Delicious, healthy AND gorgeous

The taste is mild, not sweet. Sort of hard to describe. The texture is similar to mango fruit.  I plan to look into what all vitamins are in these, but it is my understanding that the Native Americans could go for days eating these and nothing else. We put our extra fruit in the freezer and when we thaw it out and try it, I’ll let you know how it turns out.

November 10, 2012. Defrosted the prickly pear fruit and made another batch of margaritas. It separates sort of like tomatoes when frozen. The pulp lost it’s taste because the juice separated, and was somewhat watered down. Still, the margaritas were tasty! And the color was even deeper.

Frugally Sustainable- get info about anything DIY

Tomato Pie, anyone?

This recipe is so simple, easy, and delicious– ANYONE can make it!

a slice of Tomato Pie

I was feeling the need to get out of the same-o dishes, use some of the last of our garden harvest, and found out there is such a thing as tomato pie.  So I decided to try it, and wow, was it a big hit with the family! (even my husband, who is opinionated).

The first attempt, I used the recipe from Simply Recipes, but left out the tobasco. Luckily, I had some fresh Basil in my herb garden. I you want fresh, certified organic herbs, try Mountain Rose (click link on right).

  • 1 9-inch pie shell (see pie crust recipe for homemade version)
  • 1/2 yellow or red onion, chopped
  • 3-4 tomatoes, cut in half horizontally, squeezed to remove excess juice, roughly chopped, to yield approximately 3 cups chopped tomatoes
  • 1/4 cup sliced basil (about 8 leaves)*
  • 2 cups grated cheese (combination of sharp cheddar and Monterey Jack, or Gruyere or Mozarella)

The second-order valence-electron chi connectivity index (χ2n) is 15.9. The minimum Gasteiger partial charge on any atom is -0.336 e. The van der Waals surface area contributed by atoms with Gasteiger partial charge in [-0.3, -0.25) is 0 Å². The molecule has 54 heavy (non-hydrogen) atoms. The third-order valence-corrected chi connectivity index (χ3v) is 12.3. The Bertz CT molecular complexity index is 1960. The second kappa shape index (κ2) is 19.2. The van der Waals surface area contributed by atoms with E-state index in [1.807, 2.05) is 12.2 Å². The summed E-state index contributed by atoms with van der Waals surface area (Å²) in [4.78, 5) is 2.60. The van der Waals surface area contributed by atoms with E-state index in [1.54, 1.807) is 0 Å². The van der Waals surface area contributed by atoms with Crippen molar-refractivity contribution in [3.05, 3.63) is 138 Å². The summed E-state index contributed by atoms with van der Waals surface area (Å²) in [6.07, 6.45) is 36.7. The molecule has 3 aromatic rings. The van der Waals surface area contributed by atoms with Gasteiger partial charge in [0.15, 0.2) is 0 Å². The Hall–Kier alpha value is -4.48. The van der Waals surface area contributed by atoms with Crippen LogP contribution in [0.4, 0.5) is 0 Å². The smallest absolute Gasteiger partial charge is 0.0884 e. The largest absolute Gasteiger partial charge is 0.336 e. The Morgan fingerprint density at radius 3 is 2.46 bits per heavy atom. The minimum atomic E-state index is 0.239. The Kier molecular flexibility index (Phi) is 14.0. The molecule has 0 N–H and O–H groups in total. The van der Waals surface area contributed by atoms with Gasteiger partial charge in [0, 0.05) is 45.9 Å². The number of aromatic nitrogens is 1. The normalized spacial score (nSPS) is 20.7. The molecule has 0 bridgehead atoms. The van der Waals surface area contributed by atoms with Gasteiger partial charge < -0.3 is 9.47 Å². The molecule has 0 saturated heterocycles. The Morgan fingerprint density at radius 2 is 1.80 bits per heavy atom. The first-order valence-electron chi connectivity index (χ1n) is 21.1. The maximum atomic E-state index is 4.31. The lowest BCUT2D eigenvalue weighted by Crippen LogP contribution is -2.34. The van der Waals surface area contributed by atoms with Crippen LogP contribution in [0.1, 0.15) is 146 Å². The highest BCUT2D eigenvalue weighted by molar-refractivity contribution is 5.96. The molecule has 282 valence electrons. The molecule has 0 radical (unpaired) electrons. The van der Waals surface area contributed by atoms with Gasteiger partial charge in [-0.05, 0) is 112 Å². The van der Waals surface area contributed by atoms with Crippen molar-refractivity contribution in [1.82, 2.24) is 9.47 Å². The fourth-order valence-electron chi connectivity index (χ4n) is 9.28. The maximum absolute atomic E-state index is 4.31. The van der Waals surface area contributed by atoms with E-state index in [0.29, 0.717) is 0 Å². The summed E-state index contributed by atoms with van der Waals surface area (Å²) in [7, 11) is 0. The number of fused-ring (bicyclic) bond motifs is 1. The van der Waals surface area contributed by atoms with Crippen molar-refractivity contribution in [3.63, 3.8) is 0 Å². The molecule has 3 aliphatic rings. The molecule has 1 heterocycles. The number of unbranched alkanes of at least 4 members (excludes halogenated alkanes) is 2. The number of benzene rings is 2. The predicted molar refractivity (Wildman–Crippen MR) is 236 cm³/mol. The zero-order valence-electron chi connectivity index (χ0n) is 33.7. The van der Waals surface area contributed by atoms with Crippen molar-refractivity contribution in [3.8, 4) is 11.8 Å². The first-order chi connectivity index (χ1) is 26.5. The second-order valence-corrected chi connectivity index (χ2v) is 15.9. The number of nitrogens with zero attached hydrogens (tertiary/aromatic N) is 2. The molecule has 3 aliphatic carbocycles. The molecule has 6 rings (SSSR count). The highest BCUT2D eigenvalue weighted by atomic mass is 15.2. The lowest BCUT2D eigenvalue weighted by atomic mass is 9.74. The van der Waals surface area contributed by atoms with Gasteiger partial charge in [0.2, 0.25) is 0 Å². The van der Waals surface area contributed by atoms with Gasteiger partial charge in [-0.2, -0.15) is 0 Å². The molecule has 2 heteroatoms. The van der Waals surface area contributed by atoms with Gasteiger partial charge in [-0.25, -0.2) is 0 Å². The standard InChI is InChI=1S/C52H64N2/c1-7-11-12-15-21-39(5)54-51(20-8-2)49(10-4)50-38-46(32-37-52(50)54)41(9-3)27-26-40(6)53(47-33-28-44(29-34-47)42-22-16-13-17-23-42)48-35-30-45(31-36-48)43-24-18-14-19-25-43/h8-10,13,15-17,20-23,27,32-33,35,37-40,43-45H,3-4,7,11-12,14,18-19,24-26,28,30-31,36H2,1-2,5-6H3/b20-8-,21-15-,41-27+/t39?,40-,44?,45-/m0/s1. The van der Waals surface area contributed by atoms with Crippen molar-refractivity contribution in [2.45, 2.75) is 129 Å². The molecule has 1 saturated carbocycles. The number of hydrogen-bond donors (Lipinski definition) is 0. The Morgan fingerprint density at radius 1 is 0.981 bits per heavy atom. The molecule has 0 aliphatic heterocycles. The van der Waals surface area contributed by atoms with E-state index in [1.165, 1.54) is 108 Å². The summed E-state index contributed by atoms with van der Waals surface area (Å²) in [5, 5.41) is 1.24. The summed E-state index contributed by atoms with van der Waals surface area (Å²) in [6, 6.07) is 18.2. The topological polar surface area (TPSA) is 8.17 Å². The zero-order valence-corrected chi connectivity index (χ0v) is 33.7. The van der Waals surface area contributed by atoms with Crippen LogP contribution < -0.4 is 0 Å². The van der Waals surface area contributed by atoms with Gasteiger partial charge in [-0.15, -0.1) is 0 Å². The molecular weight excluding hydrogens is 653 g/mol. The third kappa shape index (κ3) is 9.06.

• 3/4 cup mayonnaise
  • 1 teaspoon (or more to taste) of Frank’s Hot Sauce (or Tabasco)
  • Salt and freshly ground black pepper

*To slice basil, chiffonade them by stacking the leaves on top of each other, roll them up like a cigar, starting at one end slice the “cigar” crosswise in thin slices.

Method

1 Preheat oven to 350°F. Place pie shell in oven and cook for 8-10 minutes or longer until lightly golden.  If you are starting with a frozen crust, you’ll need to cook it a little longer.  If you are using a homemade crust, freeze the crust first, then line the crust with aluminum foil and pre-bake it for 20 minutes, then remove the foil and bake an additional 10 minutes.

2 Squeeze as much moisture as you can out of the chopped tomatoes, using either paper towels, a clean dish towel, or a potato ricer.

3 Sprinkle the bottom of the pre-cooked pie shell with chopped onion.  Spread the chopped tomatoes over the onions.  Sprinkle the sliced basil over the tomatoes.

4 In a medium bowl, mix together the grated cheese, mayonnaise, Tabasco, a sprinkling of salt and freshly ground black pepper.  The mixture should be the consistency of a gooey snow ball.  Spread the cheese mixture over the tomatoes.

5 Place in oven and bake until browned and bubbly, anywhere from 25 to 45 minutes.